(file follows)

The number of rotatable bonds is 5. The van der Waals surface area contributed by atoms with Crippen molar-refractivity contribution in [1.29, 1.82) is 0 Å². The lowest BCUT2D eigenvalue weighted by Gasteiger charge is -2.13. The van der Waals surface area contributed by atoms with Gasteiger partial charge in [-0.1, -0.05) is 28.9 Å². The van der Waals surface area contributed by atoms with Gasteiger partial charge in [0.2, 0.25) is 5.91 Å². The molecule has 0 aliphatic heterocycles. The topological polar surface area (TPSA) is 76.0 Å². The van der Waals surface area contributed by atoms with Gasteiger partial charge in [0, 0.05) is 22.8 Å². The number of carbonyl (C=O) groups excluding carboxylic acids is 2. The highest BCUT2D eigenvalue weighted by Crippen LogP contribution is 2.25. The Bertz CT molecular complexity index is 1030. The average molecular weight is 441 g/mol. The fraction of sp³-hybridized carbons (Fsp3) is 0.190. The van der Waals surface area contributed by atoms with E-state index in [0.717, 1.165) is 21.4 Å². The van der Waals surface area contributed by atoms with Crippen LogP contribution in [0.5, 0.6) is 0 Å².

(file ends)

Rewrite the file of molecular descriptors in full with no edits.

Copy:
The number of rotatable bonds is 5. The van der Waals surface area contributed by atoms with Crippen molar-refractivity contribution in [1.29, 1.82) is 0 Å². The lowest BCUT2D eigenvalue weighted by Gasteiger charge is -2.13. The van der Waals surface area contributed by atoms with Gasteiger partial charge in [-0.1, -0.05) is 28.9 Å². The van der Waals surface area contributed by atoms with Gasteiger partial charge in [0.2, 0.25) is 5.91 Å². The molecule has 0 aliphatic heterocycles. The topological polar surface area (TPSA) is 76.0 Å². The van der Waals surface area contributed by atoms with Gasteiger partial charge in [0, 0.05) is 22.8 Å². The number of carbonyl (C=O) groups excluding carboxylic acids is 2. The highest BCUT2D eigenvalue weighted by Crippen LogP contribution is 2.25. The Bertz CT molecular complexity index is 1030. The average molecular weight is 441 g/mol. The fraction of sp³-hybridized carbons (Fsp3) is 0.190. The van der Waals surface area contributed by atoms with E-state index in [0.717, 1.165) is 21.4 Å². The van der Waals surface area contributed by atoms with Crippen LogP contribution in [0.5, 0.6) is 0 Å².